The Periplus of Hanno/Chapter 7

The Periplus of Hanno by Wilfred Harvey Schoff
Phœnicians and Carthaginians

PHŒNICIANS AND CARTHAGINIANS

"The Phœnicians for some centuries confined their navigation within the limits of the Mediterranean, the Propontis, and the Euxine, land-locked seas, which are tideless and far less rough than the open ocean. But before the time of Solomon they had passed the Pillars of Hercules and affronted the dangers of the Atlantic. Their frail and small vessels, scarely bigger than modern fishing-smacks, proceeded southwards along the West African coast, as far as the tract watered by the Gambia and Senegal, while northwards they coasted along Spain, braved the heavy seas of the Bay of Biscay, and passing Cape Finisterre, ventured across the mouth of the English Channel to the Cassiterides. Singularly, from the West African shore, they boldly steered for the Fortunate Islands (the Canaries), visible from certain elevated points of the coast, though at 170 miles distance. Whether they proceeded further, in the south to the Azores, Madeira, and the Cape Verde Islands, in the north to the coast of Holland, and across the German Ocean to the Baltic, we regard as uncertain. It is possible that from time to time some of the more adventurous of their traders may have reached thus far; but their regular, settled and established navigation did not, we believe, extend beyond the Scilly Islands and coast of Cornwall to the northwest, and to the southwest Cape Non and the Canaries. The commerce of the Phœnicians was carried on to a large extent by land, though principally by sea. It appears from the famous chapter (xxvii) of Ezekiel which describes the richness and greatness of Tyre in the 6th century B. C, that almost the whole of Western Asia was penetrated by the Phœnician caravans, and laid under contribution to increase the wealth of the Phœnician trader. . . . Translating this glorious burst of poetry into prose, we find the following countries mentioned as carrying on an active trade with the Phœnician metropolis: Northern Syria, Syria of Damascus, Judah and the land of Israel, Egypt, Arabia, Babylonia, Assyria, Upper Mesopotamia, Armenia, Central Asia Minor, Ionia, Cyprus, Hellas or Greece, and Spain."—G. Rawlinson, History of Phœnicia, ch. 9.

"Though the invincible industry and enterprise of the Phœnicians maintained them as a people of importance down to the period of the Roman empire, yet the period of their widest range and greatest efficiency is to be sought much earlier—anterior to 700 B. C. In these remote times they and their colonists (the Carthaginians especially) were the exclusive navigators of the Mediterranean; the rise of the Greek maritime settlements banished their commerce to a great degree from the Ægean Sea, and embarrassed it even in the more westerly waters. Their colonial establishments were formed in Africa, Sicily, Sardinia, the Balearic Isles and Spain. The greatness as well as the antiquity of Carthage, Utica, and Gades, attest the long-sighted plans of Phœnician traders, even in days anterior to the first Olympiad. We trace the wealth and industry of Tyre, and the distant navigation of her vessels through the Red Sea and along the coast of Arabia, back to the days of David and Solomon. And as neither Egyptians, Assyrians, Persians or Indians addressed themselves to a sea-faring life, so it seems that both the importation and the distribution of the prodducts of India and Arabia into Western Asia and Europe were performed by the Idumæan Arabs between Petra and the Red Sea—by the Arabs of Gerrha on the Persian Gulf, joined as they were in later times by a body of Chaldæan exiles from Babylonia—and by the more enterprising Phœnicians of Tyre and Sidon in these two seas as well as in the Mediterranean."—G. Grote, History of Greece, pt. 2, ch. 18.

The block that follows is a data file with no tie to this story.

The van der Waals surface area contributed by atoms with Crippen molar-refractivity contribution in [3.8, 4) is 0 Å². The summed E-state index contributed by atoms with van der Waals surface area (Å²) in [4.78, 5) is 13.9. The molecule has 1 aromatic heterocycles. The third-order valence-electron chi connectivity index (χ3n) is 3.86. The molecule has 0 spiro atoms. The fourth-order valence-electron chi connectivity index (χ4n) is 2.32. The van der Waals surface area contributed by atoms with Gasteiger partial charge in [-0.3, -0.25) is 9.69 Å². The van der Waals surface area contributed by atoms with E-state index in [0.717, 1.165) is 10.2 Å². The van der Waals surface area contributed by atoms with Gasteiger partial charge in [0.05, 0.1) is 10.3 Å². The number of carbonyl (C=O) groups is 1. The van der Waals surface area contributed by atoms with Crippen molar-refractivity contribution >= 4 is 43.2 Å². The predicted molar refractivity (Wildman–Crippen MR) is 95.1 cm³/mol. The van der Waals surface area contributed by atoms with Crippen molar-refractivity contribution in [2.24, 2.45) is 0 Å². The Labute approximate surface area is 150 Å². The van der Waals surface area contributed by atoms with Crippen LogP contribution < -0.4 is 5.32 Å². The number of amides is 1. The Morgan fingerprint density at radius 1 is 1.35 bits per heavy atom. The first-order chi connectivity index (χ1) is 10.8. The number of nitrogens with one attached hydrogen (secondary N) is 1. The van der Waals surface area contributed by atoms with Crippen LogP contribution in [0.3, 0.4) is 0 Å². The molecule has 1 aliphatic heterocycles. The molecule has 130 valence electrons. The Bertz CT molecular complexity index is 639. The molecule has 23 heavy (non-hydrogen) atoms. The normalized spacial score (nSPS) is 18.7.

"The commerce of Carthage may be conveniently considered under its two great branches—the trade with Africa and the trade with Europe. The trade with Africa . . . was carried on with the barbarous tribes of the inland country that could be reached by caravans, and of the sea-coast. Of both we hear something from Herodotus, the writer who furnishes us with most of our knowledge about these parts of the ancient world. . . . The goods with which the Carthaginian merchants traded with the African tribes were doubtless such as those which civilized nations have always used in their dealings with savages. Cheap finery, gaudily colored clothes, and arms of inferior quality, would probably be their staple. Salt, too, would be an important article. . . . The articles which they would receive in exchange for their goods are easily enumerated. In the first place comes . . . gold. Carthage seems to have had always at hand an abundant supply of the precious metal for use, whether as money or as plate. Next to gold would come slaves. . . . Ivory must have been another article of Carthaginian trade, though we hear little about it. The Greeks used it extensively in art. . . . Precious stones seem to have been another article which the savages gave in exchange for the goods they coveted. . . . Perhaps we may add dates to the list of articles obtained from the interior. The European trade dealt, of course, partly with the things already mentioned, and partly with other articles for which the Carthaginian merchants acted as carriers, so to speak, from one part of the Mediterranean to another. Lipara, and the other volcanic islands near the extremity of Italy, produced resin; Agrigentum, and possibly other cities of Sicily, traded in sulphur brought down from the region of Etna; wine was produced in many of the Mediterranean countries. Wax and honey were the staple goods of Corsica. Corsican slaves, too, were highly valued. The iron of Elba, the fruit and the cattle of the Balearic islands, and to go further, the tin and copper of Britain, and even amber from the Baltic, were articles of Carthaginian commerce. Trade was carried on not only with the dwellers on the coast, but with inland tribes. Thus goods were transported across Spain to the interior of Gaul, the jealousy of Massilia (Marseilles) not permitting the Carthaginians to have any trading stations on the northern coast of that country."—A. J. Church and A. Filman, The Story of Carthage, pt. 3, ch. 3.